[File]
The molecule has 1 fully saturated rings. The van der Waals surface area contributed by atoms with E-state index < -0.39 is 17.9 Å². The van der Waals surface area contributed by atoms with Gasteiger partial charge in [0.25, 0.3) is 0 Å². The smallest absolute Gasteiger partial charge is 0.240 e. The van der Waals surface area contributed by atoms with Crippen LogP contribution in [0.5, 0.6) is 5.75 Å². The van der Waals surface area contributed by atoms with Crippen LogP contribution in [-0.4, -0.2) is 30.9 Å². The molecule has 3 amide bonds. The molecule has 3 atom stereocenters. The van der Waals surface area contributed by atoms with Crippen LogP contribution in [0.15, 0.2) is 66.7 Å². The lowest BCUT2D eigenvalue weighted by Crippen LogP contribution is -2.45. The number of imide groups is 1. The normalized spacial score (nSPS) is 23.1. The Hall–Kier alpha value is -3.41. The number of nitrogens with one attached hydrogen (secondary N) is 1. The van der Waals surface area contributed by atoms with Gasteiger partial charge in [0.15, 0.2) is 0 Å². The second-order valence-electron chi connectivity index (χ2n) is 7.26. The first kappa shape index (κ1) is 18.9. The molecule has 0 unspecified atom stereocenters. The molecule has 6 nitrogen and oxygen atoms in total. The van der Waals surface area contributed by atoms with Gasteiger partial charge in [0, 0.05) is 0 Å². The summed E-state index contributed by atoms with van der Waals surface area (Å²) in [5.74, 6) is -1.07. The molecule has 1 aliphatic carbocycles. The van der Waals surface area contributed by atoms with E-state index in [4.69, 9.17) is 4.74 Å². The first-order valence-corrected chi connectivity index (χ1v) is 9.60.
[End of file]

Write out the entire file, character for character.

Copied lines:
The molecule has 1 fully saturated rings. The van der Waals surface area contributed by atoms with E-state index < -0.39 is 17.9 Å². The van der Waals surface area contributed by atoms with Gasteiger partial charge in [0.25, 0.3) is 0 Å². The smallest absolute Gasteiger partial charge is 0.240 e. The van der Waals surface area contributed by atoms with Crippen LogP contribution in [0.5, 0.6) is 5.75 Å². The van der Waals surface area contributed by atoms with Crippen LogP contribution in [-0.4, -0.2) is 30.9 Å². The molecule has 3 amide bonds. The molecule has 3 atom stereocenters. The van der Waals surface area contributed by atoms with Crippen LogP contribution in [0.15, 0.2) is 66.7 Å². The lowest BCUT2D eigenvalue weighted by Crippen LogP contribution is -2.45. The number of imide groups is 1. The normalized spacial score (nSPS) is 23.1. The Hall–Kier alpha value is -3.41. The number of nitrogens with one attached hydrogen (secondary N) is 1. The van der Waals surface area contributed by atoms with Gasteiger partial charge in [0.15, 0.2) is 0 Å². The second-order valence-electron chi connectivity index (χ2n) is 7.26. The first kappa shape index (κ1) is 18.9. The molecule has 0 unspecified atom stereocenters. The molecule has 6 nitrogen and oxygen atoms in total. The van der Waals surface area contributed by atoms with Gasteiger partial charge in [0, 0.05) is 0 Å². The summed E-state index contributed by atoms with van der Waals surface area (Å²) in [5.74, 6) is -1.07. The molecule has 1 aliphatic carbocycles. The van der Waals surface area contributed by atoms with E-state index in [4.69, 9.17) is 4.74 Å². The first-order valence-corrected chi connectivity index (χ1v) is 9.60.